About 2 years ago I watched a weekly episodic television series called "Bait Car". The shows premise was to arrest people who were thieves believing the fact that they were greedy enough to steal a car is a clear sign that they are criminals. The officers would leave a "nice" car parked in an urban area with the keys in the ignition, and the engine running. The officers would then wait for someone to come along and steal the car. Once the unsuspecting individual began to drive off in the vehicle, the officers on location would activate a remote "kill switch" shutting off the engine. At which time a number of officers from the auto-theft unit would burst out of the shadows and place the driver under arrest.
I realize that the general consensus is that they should not have tried to drive off in a car that did not belong to them, and I get that, because I had the same thought. But the whole thing just seemed wrong. It's kind of like dangling a carrot in front of a rabbit and expecting it not to take a nibble. The Police Officers seemed to revel in their triumph, and celebrate each arrest as if it they were career making moments, often administering stern lectures to handcuffed suspects once in custody. After watching the show for a few weeks I actually started rooting for the car thieves. I know it was wrong, and I did feel a little guilty for hoping that they got away but, It wasn't like their crime was one of premeditation. More like crimes of opportunity. Ok, I know that it doesn't make it right, and all of my Christian brother's, and sister's will probably chastise me, but I'm just being honest. My question is. Why not move the operation to the suburbs? I'm sure that there is no shortage of greedy popportunist's who live on those tree-lined streets. I thought that this was the most blatant form of entrapment until I heard this story.
It's a tactic the New York Police Department has used for years. They leave cars and bags loaded with valuables in plain sight to see if anyone takes the bait. Sometimes the bait is a small amount of cash in a stray wallet. Or a credit card. Even a pack of cigarettes can do the trick. Those who leave without trying to turn in the valuables are arrested.
Police in New York City leave the items unattended on subway platforms, on park benches, in cars, and wait to see if someone grabs them.
The New York Police Department says the practice has been a valuable tool for catching career criminals and deterring thefts in public places. As usual, innocent people end up becoming innocent victims. A recent court ruling throwing out a larceny case against a Bronx woman cast a harsh light on this dubious tactic.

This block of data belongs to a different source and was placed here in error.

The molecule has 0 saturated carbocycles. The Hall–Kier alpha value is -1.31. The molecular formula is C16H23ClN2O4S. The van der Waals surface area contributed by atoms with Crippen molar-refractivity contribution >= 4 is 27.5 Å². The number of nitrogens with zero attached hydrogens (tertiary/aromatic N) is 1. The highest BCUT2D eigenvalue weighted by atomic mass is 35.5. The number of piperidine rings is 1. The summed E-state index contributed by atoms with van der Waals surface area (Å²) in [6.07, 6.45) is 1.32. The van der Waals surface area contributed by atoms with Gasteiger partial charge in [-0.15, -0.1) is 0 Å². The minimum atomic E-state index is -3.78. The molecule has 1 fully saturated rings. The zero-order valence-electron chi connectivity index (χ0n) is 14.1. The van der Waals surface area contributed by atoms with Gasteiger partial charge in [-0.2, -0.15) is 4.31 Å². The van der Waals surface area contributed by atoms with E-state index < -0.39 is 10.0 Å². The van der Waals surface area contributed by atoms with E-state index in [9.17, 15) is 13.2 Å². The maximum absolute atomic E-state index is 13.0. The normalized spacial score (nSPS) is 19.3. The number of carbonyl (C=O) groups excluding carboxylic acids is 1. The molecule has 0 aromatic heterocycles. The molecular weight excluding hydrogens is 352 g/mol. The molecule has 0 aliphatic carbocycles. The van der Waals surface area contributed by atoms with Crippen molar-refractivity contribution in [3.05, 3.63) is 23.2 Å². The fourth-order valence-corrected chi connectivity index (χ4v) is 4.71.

Judge Linda Poust Lopez found that there was no proof Deirdre Myers tried to steal anything, and that she was framed by a sting that took the tactic way too far. Upholding the charges "would greatly damage the confidence and trust of the public in the fairness and effectiveness of the criminal justice system, and rightly so," the judge wrote.
Myers, a 40 year-old single mother with no criminal record, has since sued the city, claiming she and her daughter were traumatized by a wrongful arrest in 2010.
"You know how embarrassing and humiliating this was?" Myers said.
"I'd never been stopped by the police for anything in my life."
The city Law Department is still reviewing Myers' lawsuit, city attorney Raju Sundaran said in a statement. But, he added, "undercover sting operations are lawful and help reduce crime."
In addition to terrorizing the poor in a still recovering economy, and turning law abiding citizens into collateral damage.
The judge suggested that Myers' brush with the law had its roots in the so called lucky bag operation that the NYPD began in 2006 to deter thefts of wallets, shopping bags, smartphones and other valuables in the subways.
A typical scenario was for a plainclothes officer to place a handbag with cash on a train platform and briefly look or step away. Anyone who took the bag, then passed up chances to return it to the undercover cop or to report it to a uniformed officer posted nearby could be locked up.
At the time, police credited the subway operation with driving down crime there. They say they still use the tactic when they see a spike in thefts of personal property in public places such as Grand Central Terminal or Central Park. But they now require more evidence of intent a suspect trying to hide a wallet or taking cash out of it and throwing it away before making an arrest.
Last year, police arrested a tourist from Atlanta in Central Park after he picked up a purse and took out $27 stashed inside, according to court papers in another pending civil case. He ended up paying a $120 fine as part of a plea bargain. Something tells me that this was probably his first and last time seeing the Statue of Liberty. His vacation tale of finding $27 in what is perhaps the most famous park in the world, was turned into a nightmarish encounter with the N.Y.P.D.